• Cairns, David J. A. Advocacy and the making of the adversarial criminal trial, 1800-1865. Clarendon Press: Oxford, 1998.
  • Gallanis, T. P. The Rise of Modern Evidence Law. Iowa Law Review, 84 (1999).
  • Gallanis, T. P. The Mystery of Old Bailey Counsel. The Cambridge Law Journal, 65:01 (2006).
  • Gallanis, Thomas P. Making sense of Blackstone's puzzle: Why forbid defense counsel?. Studies in Law, Politics, and Society, 53 (2010).
  • Landsman, S. The Rise of the Contentious Spirit: Adversary Procedure in Eighteenth-Century England. Cornell Law Review, 75 (1990).
  • Langbein, J. H. The Prosecutorial Origins of Defence Counsel in the Eighteenth Century: The Appearance of Solicitors. Cambridge Law Journal, 58 (1999).
  • Langbein, J. H. The Origins of Adversary Criminal Trial. Oxford, 2003.
  • Langbein, J. H. Shaping the Eighteenth-Century Criminal Trial: A View from the Ryder Sources. University of Chicago Law Review, 50:1 (1983).
  • Langbein, J. H. The Criminal Trial before the Lawyers. The University of Chicago Law Review, 45 (1978).
  • Lemmings, David. Professors of the Law: Barristers and English Legal Culture in the Eighteenth Century. Oxford, 2000.
  • May, Allyson. The Bar and the Old Bailey, 1750-1850. Chapel Hill, North Carolina, and London, 2003.
  • Symposium. The Origins of the Adversary Criminal Trial (Proceedings of ASLH Conference 2003). Journal of Legal History, 26:1 (2005).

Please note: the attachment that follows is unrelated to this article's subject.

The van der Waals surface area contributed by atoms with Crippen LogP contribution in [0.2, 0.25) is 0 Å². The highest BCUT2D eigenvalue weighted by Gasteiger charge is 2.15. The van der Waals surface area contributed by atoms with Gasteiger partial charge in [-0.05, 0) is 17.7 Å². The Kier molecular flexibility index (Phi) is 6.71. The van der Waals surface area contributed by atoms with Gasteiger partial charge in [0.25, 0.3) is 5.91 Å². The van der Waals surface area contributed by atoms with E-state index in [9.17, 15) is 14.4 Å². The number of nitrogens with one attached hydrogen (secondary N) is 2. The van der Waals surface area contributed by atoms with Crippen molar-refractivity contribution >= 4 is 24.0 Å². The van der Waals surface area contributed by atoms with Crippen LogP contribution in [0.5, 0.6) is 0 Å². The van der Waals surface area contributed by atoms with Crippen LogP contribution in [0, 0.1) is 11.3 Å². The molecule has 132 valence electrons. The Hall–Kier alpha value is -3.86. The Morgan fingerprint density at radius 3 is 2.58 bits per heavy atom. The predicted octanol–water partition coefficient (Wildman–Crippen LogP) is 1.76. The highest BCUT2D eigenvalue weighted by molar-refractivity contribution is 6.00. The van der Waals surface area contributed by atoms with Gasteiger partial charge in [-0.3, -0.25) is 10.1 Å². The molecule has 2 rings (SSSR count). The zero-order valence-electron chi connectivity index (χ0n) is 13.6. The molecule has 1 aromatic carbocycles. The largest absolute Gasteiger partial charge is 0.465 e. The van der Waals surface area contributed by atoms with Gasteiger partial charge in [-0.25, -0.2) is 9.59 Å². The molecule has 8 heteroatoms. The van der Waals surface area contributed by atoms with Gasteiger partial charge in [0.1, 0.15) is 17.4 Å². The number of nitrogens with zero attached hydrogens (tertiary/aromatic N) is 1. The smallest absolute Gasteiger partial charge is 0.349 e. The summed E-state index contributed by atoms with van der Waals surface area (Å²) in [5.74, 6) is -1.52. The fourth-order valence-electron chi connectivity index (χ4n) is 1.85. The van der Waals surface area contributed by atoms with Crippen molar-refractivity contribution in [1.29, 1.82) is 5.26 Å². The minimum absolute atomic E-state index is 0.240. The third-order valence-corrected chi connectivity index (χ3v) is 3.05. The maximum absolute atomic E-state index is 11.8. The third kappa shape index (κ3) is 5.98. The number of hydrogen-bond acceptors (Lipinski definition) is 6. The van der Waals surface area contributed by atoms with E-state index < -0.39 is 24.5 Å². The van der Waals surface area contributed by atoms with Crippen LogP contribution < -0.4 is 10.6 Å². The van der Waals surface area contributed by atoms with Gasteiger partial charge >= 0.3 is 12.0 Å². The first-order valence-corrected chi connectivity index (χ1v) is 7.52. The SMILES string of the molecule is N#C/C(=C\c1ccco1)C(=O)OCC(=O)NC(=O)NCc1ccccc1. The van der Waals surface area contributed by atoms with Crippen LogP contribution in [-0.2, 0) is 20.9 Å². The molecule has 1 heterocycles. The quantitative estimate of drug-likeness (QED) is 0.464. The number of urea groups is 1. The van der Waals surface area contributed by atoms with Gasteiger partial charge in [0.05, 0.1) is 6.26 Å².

Trial Verdicts

  • Beattie, J. M. Policing and Punishment in London, 1660-1750: Urban Crime and the Limits of Terror. Oxford, 2001.
  • Beattie, J. M. Crime and the Courts in England 1660-1800. Princeton, 1986.
  • Eigen, J. P. Intentionality and Insanity: What the Eighteenth-Century Juror Heard. In The Anatomy of Madness: Essays in the History of Psychiatry, Volume 2: Institutions and Society, ed. by William F Bynum and Roy Porter and Michael Shepherd. 1985.
  • King, Peter. Crime, Justice and Discretion in England, 1740-1820. Oxford, 2000.
  • King, Peter. Decision-Makers and Decision-Making in the English Criminal Law, 1750-1800. Historical Journal, 27 (1984).
  • Rabin, Dana. Drunkenness and Responsibility for Crime in the Eighteenth Century. Journal of British Studies, 44:3 (2005).
  • Rabin, Dana. Identity, Crime and Legal Responsibility in Eighteenth-Century England. Basingstoke, 2004.
  • Walker, N. and McCabe, Sarah. Crime and Insanity in England: The Historical Perspective. Edinburgh, 1968.